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Dear Editor:
If as, Justin indicates in his letter, truly believes what he says about taking an unbiased look at immigration, then he should begin by examining his own claim about "anti-immigration" groups who want to end immigration even though it is "an important factor in our prosperity as a nation." First, not all who he labels "anti-immigration" (me included) want to totally end immigration. Some do, some want "time outs", some admissions reduced to historic levels, and probably all of us an end to illegal immigration. Second, his blanket assertion that immigration is an important factor in our prosperity as a nation. Not all "immigration" is equal or desirable. Yes, immigration of large numbers of unskilled workers was sustainable, even desirable, in the past, when the labor force was comprised mainly of such workers and when the US did not have a large entitlement component to it. Today, one has only to read reputable or even "pro-immigration" newspapers such as the New York Times or Wall Street Journal to find reporting about hospitals in immigrant-heavy states going under because of uninsured (and often illegal) immigrants, immigrants relying on welfare and charity (the NY Times "neediest cases" during the holidays), and school systems such as those in Florida who cannot afford the construction and instruction needed to give students a quality education because of massive immigration of children. For formal academic analysis of the costs of immigration, you might also see work by Harvard's George Borjas. And what about the many older professional workers who suffer age discrimination, a practice enabled by visas such as H1-B? Record unemployment among programmers, IT types and other engineers, and depressed wages, but the industry still claims it needs to import H1-Bs. By the way, if "immigration" is such an important factor in our prosperity, why is it now, at a time of perhaps the highest immigration (and continuing high illegal immigration) we have ever had, and at the end of a decade of massive immigration, we are also experiencing some of the worst economic times and worst employment conditions we've had in a decade? The causal association between immigration and prosperity is pretty darn weak, and that's a statement based on the facts.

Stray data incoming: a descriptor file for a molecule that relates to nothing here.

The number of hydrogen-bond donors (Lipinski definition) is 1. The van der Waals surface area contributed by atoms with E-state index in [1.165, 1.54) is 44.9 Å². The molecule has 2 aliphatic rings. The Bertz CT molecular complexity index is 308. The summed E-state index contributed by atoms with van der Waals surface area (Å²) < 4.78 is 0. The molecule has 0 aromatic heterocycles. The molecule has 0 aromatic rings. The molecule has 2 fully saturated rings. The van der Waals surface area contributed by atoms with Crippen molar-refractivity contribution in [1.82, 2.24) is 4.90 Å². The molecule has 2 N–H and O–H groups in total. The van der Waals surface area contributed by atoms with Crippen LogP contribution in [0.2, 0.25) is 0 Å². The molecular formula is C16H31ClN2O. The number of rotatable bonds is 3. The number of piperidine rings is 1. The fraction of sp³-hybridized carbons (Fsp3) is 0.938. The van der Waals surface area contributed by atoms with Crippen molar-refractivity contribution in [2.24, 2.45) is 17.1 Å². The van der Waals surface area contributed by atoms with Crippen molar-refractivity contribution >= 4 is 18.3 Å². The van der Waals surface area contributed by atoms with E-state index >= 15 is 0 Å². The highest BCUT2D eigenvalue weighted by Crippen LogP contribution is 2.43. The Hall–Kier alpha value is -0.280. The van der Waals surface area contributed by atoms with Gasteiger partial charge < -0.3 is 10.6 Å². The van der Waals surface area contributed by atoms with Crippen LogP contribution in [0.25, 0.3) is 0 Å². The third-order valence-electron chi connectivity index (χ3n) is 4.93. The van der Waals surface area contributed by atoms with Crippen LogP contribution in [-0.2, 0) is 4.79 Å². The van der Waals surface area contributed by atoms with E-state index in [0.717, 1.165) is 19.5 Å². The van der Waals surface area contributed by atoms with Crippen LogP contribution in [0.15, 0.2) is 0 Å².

Ali Alexander



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